International Journal for Asian Contemporary Research, 2(2): 34-42

Research Article

Growth and Physiological Responses of Maize to Deficit Irrigation

Abdur Razzak,
Abdur Razzak,

Farming Systems Engineering Laboratory, Department of Agronomy and Agricultural Extension, Rajshahi University, Bangladesh.

Rejvi Ahmed Bhuiya,
Rejvi Ahmed Bhuiya,

Department of Crop Science and Technology, Rajshahi University, Bangladesh

Prabesh Rai,
Prabesh Rai,

Farming Systems Engineering Laboratory, Department of Agronomy and Agricultural Extension, Rajshahi University, Bangladesh.

Tariful Alam Khan,
Tariful Alam Khan,

Farming Systems Engineering Laboratory, Department of Agronomy and Agricultural Extension, Rajshahi University, Bangladesh.

Nilufar Yasmin, A M Shahidul Alam
Nilufar Yasmin, A M Shahidul Alam

Farming Systems Engineering Laboratory, Department of Agronomy and Agricultural Extension, Rajshahi University, Bangladesh.

and M Robiul Islam*
M Robiul Islam*

Farming Systems Engineering Laboratory, Department of Agronomy and Agricultural Extension, Rajshahi University, Bangladesh. Email: [email protected]

Received: 13 June, 2022 || Accepted: 20 July, 2022 || Published: 28 July, 2022



A field experiment was conducted at the Agronomy Field Laboratory, Department of Agronomy and Agricultural Extension, University of Rajshahi, from 2 December 2020 to 20 April 2021 to find out the effect of deficit irrigation schedule for maize measured based on panevaporation. The field experiment was set up using a split-plot experimental design including two maize varieties (Syngenta NH-7720 & Ishpahani Diamond) and four irrigation regimes viz. T1 (irrigation based on125% of pan evaporation), T2 (irrigation based on 100% of pan evaporation), T3 (irrigation based on 75% of pan evaporation) and T4 (irrigation based on 50% of pan evaporation). Considering different phyto-physiological responses and yield of maize, it was found that different irrigation regimes differed significantly. In most cases, the highest performance was noted for maximum irrigation treatment (T1), which reduced gradually with the reduction of irrigation amount. The highest grain yield (13.82 t ha-1) was observed in the treatment T1, which was statistically identical to the T2 (12.02 t ha-1). However, grain yield reduced significantly by 25.50% and 32.05% for T3 and T4, respectively, but water use efficiency (WUE) was higher in T4 (2.64 kg ha-1 cm-1) and the lower (2.43 kg ha-1 cm-1) in T3. Although the maize varieties differ significantly, overall performance was good in V2 (Ishpahani Diamond). The highest grain yield (13.897 t ha-1) was obtained from the combination of V2T1, which was more or less similar to the combination of V1T2. Based on my result, it seemed that an irrigation amount equivalent to 100% of pan evaporation could produce nearly the same amount of maize yield with 25 % less irrigational water compared with T1. So, it is suggested that an amount of irrigation equal to 100% of pan evaporation would be the best way to grow maize. This would give a good grain yield and allow less water to be used for irrigation, which is very helpful in the north-western parts of Bangladesh that are affected by drought.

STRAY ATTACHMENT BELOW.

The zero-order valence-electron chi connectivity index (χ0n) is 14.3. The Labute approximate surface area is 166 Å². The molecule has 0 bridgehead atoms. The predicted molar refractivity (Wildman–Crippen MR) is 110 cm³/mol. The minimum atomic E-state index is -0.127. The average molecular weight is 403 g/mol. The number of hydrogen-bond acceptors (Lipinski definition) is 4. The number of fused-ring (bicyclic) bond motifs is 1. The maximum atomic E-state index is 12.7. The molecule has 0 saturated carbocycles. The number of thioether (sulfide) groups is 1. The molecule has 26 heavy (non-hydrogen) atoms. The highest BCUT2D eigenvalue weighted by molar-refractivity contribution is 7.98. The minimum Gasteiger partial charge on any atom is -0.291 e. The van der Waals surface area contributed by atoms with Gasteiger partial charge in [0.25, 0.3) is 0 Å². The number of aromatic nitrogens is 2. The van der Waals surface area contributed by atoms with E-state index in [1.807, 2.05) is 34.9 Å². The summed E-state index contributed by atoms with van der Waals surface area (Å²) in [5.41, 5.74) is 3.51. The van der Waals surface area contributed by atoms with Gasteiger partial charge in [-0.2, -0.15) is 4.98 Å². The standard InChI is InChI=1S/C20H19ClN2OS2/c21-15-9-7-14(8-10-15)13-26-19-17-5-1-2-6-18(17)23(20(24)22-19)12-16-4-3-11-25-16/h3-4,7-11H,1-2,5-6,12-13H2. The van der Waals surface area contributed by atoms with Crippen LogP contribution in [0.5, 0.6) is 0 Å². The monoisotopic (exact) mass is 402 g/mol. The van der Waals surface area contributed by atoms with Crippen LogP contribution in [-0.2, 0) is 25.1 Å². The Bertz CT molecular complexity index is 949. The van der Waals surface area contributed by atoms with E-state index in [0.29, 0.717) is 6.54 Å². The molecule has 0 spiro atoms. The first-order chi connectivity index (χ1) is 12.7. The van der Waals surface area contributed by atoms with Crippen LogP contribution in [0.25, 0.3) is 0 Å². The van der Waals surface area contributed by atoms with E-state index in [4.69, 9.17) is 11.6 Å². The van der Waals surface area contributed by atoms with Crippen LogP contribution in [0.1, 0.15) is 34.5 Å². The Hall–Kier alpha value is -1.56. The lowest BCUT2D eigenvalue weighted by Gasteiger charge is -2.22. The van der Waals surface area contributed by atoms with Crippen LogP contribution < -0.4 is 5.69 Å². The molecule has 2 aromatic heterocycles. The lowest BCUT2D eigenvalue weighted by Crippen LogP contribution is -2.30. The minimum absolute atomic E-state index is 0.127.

Keywords:  Panevaporation, Irrigation schedule and phytophysiological response.

Copyright information: Copyright © 2022 Author(s) retain the copyright of this article. This work is licensed under a Creative Commons Attribution 4.0 International License

    To cite this article: Razzak, A., Bhuiya, R. A., Rai, P., Khan, T. A., Yasmin, N., Alam, A. M.S. and Islam, M. R., (2022). Growth and Physiological Responses of Maize to Deficit Irrigation. International Journal for Asian Contemporary Research, 2 (2): 34-42.  


  1. Ahmad, I., Wajid, S. A., Ahmad, A., Cheema, M. J. M., & Judge, J. (2019). Optimizing irrigation and nitrogen requirements for maize through empirical modeling in semi-arid environment. Environmental Science and Pollution Research, 26(2), 1227-1237.
  2. Ali, M. H., Hoque, M. R., Hassan, A. A., & Khair, A. (2007). Effects of deficit irrigation on yield, water productivity, and economic returns of wheat. Agricultural water management, 92(3), 151-161.
  3. Ali, M. Y., Waddington, S. R., Timsina, J., Hodson, D. P., & Dixon, J. (2009). Maize-rice cropping systems in Bangladesh: status and research needs.
  4. Bala, B. K., Haque, M. A., Hossain, M. A., & Majumdar, S. (2010). Post harvest loss and technical efficiency of rice, wheat and maize production system: assessment and measures for strengthening food security. Final Report CF, 6(08).
  5. BARI (Bangladesh Agricultural Research Institute). (2015). Annual Report for the Year 2014-15. Joydebpur, Gazipur. p. 127-129.
  6. Chen, C., Wang, E and Yu, Q. 2009. Modeling the effects of climate variability and water management on crop water productivity and water balance in the North China Plain. Agricultural Water Management. 97 (8): 1175-1184.
  7. Chowdhury,  M.K.  and  Islam,  M.A.  (1993). Production  and  uses  of  maize  (in  Bengali). Published  by  Farm  Research  Division,  Bangladesh  Agricultural  Research  Institute, Gazipur, Bangladesh.